My own boss was interested in the news about my husband's company and I told him about my husband's request.  I also told my boss that I wasn't prepared to leave my job because I needed a solid five years in my position if at all possible.  We discussed the reasons for my concern and he agreed that I had valid reasons for wanting the five years.  I asked him at that time to please give me a heads up, if he could, if my position was to come to an end knowing all along that I was asking him to do something that in all actuality he shouldn't.  Again, I couldn't bring myself to tell my boss what I had discovered and was learning.  I look back and think this must have been my way of strengthening myself and being prepared for when the other shoe would finally drop.

Fast forward to the tenth month of my sixth year with the bank and I finally get the news that my job will be coming to an end in three months.  I had been studying at my own pace for almost a year.  It was time to come clean with what I wanted to do.  I'm not a young person, not old by any means either but when you hit 50 finding a new job doesn't come quite as easy.  My husband and I were on our way home again one evening when I finally told him the news he had been expecting for a while as well.  Obviously, he wasn't surprised but he was upset that I hadn't been looking or trying to interview with local companies for another job.  But he did listen to what I had to say.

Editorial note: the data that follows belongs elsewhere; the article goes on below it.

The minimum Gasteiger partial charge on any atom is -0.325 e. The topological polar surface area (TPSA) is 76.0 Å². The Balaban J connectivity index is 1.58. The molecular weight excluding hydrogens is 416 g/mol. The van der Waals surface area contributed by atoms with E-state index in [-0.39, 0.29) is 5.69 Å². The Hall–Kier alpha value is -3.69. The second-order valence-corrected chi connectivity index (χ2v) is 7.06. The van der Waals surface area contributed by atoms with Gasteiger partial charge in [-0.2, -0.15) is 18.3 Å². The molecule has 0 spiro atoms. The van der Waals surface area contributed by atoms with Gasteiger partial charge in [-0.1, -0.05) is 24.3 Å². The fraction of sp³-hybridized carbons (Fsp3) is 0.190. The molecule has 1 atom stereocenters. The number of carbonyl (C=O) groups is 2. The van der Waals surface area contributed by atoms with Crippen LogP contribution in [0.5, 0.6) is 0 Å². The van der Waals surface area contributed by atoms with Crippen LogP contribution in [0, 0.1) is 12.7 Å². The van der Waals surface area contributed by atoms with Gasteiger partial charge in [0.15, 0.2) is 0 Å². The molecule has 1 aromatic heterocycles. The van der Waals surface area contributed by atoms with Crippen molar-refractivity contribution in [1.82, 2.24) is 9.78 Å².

Surprisingly, he was taken aback enough to put aside his thoughts and really think about what I was saying and he began to question me to tell him more.  What's more, he agreed to let me try!  Wow!  I began to get excited about my new endeavor and looked forward to my last day commuting to work.

Work.  I still had three months to make up my mind as to whether I was going to do this, pursue another position within the bank, or look for another position closer to home.  I decided to talk it over with a few key people I interacted with on a regular basis as well as my boss.  He was extremely open to the idea because there had been many times that I did work from home without any interruption of services.  He did of course, play the devils advocate to question my motives and my plans for being successful.  Everyone that I spoke to had the same reaction when I told them I wanted to be a VA.  "A what?" with that deer in the headlights kind of look.  Once they understood what the position entails, they were all very encouraging.

Finally my last day arrives.  I had worked with the bank for six years and one month.  I began as an Administrative Coordinator in Mortgage, moving into an Executive Assistant position in Wealth Management and lastly in the Insurance division.  The day was bittersweet as I really didn't want to leave on the one hand, but on the other, I was excited about the new opportunities that lay ahead. 

It hasn't been easy, but I haven't regretted this decision.  My husband has been supportive even though he would like me to be more successful faster than I seem to be at the moment.  But, I'm a Virtual Assistant and I couldn't be more proud to say that I am.